Eating pickles with everything.

After watching me eat various “questionable” foods, my friends came up with a list of edible items considered to be controversial to most people.  Apparently pickles make the cut…


pickles/cornichons/gherkins/onions (anything pickled basically).

blue cheese

Marmite

 licorice

anchovies

 coriander 

marzipan (really?) 

Basically anything with a strong (usually bitter) taste.


I love all of these foods, especially the pickles and I struggle to understand why some people don’t like them. Here is my experience of a pickle..

I probably ate a few as a child, but I can’t remember having any strong response to them. Then later, a small slice inside tacky McDonald’s restaurants, with their old yellow and red sticky plastic design. Best part of the experience. One day I’d eat it in the burger, waiting for the crunch, and then next, remove it with ketchupy fingers and bite off the skin around the edges. Crisp and different to the other flavours. A small green, ridged coin. 

Then I moved onto little cornichons in glass jars after a holiday to France. Crunching my way through while reading the last Harry Potter book. Are they bitter or sour? I can’t quite decide, but I love the feeling of sticking my fingers in the vinegar and grasping their knobbly surface. Grotesque. But great. And now, always a jar in my cupboard, right at the back, and the smell of vinegar… Then I moved onto pickled onions..

eating-pickles-with-everything

Too happy with a pickle in hand.

Pickles exist to me through my senses. They are an aesthetic reality made clear through my engagement with them. And I do like to engage with them..


“The world exists through our senses before existing in a more ordered fashion in our minds and we should do all we can to preserve the creative faculty of sense throughout our lives: seeing, hearing, observing, understanding, touching, caressing, smelling, inhaling, tasting, exercising the faculty of ‘taste’, for everyone for others, for life itself.”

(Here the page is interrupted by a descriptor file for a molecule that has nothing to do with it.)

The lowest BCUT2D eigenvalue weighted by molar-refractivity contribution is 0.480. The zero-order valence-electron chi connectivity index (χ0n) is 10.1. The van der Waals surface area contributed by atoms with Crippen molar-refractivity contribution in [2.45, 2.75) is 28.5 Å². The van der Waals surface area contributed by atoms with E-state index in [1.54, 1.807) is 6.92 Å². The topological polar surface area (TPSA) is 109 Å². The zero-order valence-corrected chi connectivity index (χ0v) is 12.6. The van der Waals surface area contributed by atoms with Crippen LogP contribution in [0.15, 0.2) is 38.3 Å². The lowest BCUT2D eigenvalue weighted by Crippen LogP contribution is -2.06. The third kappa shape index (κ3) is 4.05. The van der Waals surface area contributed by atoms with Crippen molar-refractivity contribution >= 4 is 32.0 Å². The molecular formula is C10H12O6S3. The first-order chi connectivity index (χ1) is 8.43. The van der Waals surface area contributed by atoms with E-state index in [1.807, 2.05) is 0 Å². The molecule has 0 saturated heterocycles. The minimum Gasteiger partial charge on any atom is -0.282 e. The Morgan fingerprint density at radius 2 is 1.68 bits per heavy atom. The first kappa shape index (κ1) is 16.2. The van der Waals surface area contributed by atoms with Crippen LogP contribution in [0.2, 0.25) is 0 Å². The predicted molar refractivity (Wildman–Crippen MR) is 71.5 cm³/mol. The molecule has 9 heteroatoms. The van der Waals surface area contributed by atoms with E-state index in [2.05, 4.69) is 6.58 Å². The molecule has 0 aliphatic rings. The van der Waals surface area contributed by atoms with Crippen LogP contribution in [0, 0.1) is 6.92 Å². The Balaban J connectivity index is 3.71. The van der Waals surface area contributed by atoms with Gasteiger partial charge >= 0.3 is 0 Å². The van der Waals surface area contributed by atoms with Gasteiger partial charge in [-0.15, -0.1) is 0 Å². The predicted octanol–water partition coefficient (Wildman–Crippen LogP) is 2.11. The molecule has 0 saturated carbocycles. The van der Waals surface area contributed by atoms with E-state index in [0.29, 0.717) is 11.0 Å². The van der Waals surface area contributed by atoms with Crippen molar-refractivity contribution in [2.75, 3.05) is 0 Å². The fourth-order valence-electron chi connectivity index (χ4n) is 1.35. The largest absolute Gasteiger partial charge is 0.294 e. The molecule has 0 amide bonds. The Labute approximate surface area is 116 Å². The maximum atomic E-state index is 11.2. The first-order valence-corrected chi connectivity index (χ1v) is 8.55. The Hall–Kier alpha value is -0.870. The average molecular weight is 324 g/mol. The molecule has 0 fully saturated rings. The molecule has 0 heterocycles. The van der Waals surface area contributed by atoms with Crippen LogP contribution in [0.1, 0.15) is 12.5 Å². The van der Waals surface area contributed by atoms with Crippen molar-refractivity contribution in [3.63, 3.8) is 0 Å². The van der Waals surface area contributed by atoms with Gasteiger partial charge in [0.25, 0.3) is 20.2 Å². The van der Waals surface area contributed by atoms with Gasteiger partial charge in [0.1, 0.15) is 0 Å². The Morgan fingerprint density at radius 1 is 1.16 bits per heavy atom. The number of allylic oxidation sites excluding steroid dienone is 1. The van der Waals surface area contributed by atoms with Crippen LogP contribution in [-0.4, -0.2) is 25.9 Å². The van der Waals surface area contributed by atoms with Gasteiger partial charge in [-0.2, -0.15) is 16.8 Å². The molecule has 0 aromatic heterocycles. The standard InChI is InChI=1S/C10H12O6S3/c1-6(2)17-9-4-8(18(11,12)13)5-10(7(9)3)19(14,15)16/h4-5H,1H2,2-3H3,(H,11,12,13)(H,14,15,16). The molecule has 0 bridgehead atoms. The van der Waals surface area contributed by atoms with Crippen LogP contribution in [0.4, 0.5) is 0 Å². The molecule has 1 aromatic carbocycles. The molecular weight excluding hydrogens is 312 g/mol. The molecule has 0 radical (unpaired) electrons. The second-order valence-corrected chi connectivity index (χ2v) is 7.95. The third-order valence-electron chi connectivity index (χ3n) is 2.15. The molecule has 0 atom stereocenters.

Condillac- Quoted in the “Sweetness of life” by Françoise Héritier.


 I am not constantly thinking about my breathing or the hairs that are touching the back of my neck; if I was aware of everything my senses detected at all times, it would be extremely over stimulating. My attention is drawn to certain information that I receive and the rest makes up my ongoing “background” experience. This is how I conceptualise my sensory experience.

However, even if I am not conscious of everything at all times, it is this existential moment of my body’s engagement with everything that creates my sense of the world and my identity. 

So, in this way, your identity and sense of the world are both created and limited by your sensory perceptions. Ingold discusses this in his work, “The Perception of the Environment” where he states that, “the problem of perception… is one
of how anything can be translated or ‘cross over’ from the outside to the inside, from the
macrocosm of the world to the microcosm of the mind.”.

Ingold sees the “world” as a separate entity to the person/body, and the interfaces between these two separate entities as the senses (the eye and the ear for example). He states that our knowledge comes from sensory experience and questions whether, if something exists only in our perception, it is real, or can affect us. Ingold uses the example of an approaching train. He states that you can perceive it, but how do you know if this perception is attached to the actual aesthetic reality of a train? In other words, how do we know if the sensory information we receive corresponds to any physical reality, or, if we’re getting really philosophical, that the world as a separate “entity” to the body even exists?

It is a common consensus, especially among scientists, that the sensory information we receive is the result of physical happenings, but regardless, Ingold’s debate brings a different perspective to the thinking around embodied experience and the senses. It is important to question sensory experience and to wonder whether perceptions are representative of aesthetic reality, because after all, it is supposed that everyone’s sensory perception of the world is slightly different.

Check out my next post on Synesthesia to find out more…

References 

Ingold, T. (2011). The perception of the environment. 1st ed. London: Routledge.

Françoise Héritier (2012). The Sweetness of Life.

 

Photo of pickles from: http://wardrobeadvice.com/wp-content/uploads/2009/10/Pickle-stains1.jpg

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